Edgar Allan Poe: Poems of Edgar Allan Poe



How shall the burial rite be read?
    The solemn song be sung ?
The requiem for the loveliest dead,
    That ever died so young?


Her friends are gazing on her,
    And on her gaudy bier,
And weep ! - oh! to dishonor
    Dead beauty with a tear!


They loved her for her wealth -
    And they hated her for her pride -
But she grew in feeble health,
    And they love her - that she died.


They tell me (while they speak
    Of her "costly broider'd pall")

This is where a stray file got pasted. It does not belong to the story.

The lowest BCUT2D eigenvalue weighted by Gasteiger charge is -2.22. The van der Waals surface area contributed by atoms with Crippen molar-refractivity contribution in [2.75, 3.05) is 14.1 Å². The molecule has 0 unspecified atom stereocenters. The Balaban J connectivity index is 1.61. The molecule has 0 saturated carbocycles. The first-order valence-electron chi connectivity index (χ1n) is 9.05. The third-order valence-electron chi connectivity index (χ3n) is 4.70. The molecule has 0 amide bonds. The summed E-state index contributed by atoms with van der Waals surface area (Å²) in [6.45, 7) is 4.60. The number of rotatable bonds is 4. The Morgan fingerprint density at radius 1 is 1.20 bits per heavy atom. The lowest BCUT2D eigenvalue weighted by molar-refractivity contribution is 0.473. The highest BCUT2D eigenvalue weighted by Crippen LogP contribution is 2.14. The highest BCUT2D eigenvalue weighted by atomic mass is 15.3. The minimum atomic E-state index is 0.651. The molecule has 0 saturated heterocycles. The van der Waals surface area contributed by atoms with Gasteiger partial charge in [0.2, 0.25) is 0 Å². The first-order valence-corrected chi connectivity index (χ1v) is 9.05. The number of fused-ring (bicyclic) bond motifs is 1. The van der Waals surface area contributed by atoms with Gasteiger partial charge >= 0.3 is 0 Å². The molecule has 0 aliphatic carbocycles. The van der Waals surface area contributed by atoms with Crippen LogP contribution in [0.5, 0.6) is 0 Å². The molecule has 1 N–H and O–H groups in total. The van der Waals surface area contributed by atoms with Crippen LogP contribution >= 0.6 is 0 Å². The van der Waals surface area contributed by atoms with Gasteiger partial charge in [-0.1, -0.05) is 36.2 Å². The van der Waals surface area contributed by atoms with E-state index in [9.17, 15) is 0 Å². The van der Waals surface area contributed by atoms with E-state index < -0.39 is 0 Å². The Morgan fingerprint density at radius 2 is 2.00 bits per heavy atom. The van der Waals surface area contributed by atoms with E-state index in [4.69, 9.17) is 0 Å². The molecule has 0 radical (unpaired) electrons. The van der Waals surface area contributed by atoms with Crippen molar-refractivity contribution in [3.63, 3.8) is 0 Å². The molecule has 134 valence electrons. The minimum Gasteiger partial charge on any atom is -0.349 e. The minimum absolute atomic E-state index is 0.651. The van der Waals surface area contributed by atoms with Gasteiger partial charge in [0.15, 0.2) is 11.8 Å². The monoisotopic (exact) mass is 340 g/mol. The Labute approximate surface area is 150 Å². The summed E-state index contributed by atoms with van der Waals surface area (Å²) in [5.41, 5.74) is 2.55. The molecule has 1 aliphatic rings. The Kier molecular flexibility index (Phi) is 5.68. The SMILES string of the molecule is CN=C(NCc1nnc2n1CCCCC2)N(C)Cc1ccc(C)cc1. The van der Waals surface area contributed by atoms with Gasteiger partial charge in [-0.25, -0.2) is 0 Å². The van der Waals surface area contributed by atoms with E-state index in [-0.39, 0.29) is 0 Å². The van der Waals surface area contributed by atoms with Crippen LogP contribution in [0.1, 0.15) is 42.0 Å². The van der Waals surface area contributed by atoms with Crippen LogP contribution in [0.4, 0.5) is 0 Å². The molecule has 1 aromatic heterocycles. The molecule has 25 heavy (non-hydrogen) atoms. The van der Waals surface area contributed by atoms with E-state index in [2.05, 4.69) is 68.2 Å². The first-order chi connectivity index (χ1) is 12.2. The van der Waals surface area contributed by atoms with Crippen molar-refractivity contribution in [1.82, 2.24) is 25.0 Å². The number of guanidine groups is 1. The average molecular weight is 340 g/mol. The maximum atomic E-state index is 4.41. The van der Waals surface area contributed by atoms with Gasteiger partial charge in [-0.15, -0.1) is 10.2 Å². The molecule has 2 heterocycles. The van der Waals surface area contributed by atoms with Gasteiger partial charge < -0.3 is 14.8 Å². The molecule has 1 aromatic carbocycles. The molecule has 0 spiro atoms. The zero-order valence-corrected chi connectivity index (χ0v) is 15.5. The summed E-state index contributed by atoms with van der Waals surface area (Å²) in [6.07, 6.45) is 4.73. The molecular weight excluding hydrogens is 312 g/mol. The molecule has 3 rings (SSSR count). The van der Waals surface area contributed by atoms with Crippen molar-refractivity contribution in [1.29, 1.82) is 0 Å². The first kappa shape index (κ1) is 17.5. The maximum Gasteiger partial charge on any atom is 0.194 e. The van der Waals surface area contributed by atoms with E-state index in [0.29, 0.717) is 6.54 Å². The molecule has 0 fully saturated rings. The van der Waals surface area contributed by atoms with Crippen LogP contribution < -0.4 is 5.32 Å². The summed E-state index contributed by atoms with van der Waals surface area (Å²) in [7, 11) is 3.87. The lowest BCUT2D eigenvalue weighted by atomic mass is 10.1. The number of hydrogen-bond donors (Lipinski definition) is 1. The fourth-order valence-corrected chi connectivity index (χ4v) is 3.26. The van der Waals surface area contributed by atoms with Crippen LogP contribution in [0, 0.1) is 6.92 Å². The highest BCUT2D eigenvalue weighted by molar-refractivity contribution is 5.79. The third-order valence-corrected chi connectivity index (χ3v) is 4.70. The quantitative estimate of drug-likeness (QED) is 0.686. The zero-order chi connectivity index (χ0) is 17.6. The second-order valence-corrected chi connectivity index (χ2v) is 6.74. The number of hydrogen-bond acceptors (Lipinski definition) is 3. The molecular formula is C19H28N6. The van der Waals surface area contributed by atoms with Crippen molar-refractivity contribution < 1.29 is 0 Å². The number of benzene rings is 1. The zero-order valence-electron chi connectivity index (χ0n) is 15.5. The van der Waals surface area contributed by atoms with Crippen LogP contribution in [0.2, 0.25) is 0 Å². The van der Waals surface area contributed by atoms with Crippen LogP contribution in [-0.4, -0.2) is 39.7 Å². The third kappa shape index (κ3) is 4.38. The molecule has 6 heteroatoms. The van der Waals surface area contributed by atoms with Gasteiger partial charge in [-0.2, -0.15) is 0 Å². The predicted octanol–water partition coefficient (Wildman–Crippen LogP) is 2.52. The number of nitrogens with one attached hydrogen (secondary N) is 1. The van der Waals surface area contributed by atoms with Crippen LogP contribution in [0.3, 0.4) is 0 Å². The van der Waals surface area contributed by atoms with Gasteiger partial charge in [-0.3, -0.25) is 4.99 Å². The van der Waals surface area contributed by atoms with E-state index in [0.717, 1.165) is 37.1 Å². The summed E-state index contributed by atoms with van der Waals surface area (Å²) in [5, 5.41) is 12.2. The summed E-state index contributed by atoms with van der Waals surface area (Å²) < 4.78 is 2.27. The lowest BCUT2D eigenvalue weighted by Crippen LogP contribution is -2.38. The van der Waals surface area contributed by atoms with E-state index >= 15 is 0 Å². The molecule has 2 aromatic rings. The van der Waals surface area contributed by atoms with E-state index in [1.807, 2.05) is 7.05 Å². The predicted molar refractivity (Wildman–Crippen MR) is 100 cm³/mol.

That my voice is growing weak -
    That I should not sing at all -


Or that my tone should be
    Tun'd to such solemn song
So mournfully - so mournfully,
    That the dead may feel no wrong.


But she is gone above,
    With young Hope at her side,
And I am drunk with love
    Of the dead, who is my bride. -


Of the dead - dead who lies
    All perfum'd there,
With the death upon her eyes,
    And the life upon her hair.


Thus on the coffin loud and long
    I strike - the murmur sent
Through the grey chambers to my song,
    Shall be the accompaniment.


Thou died'st in thy life's June -
    But thou did'st not die too fair:
Thou did'st not die too soon,
    Nor with too calm an air.


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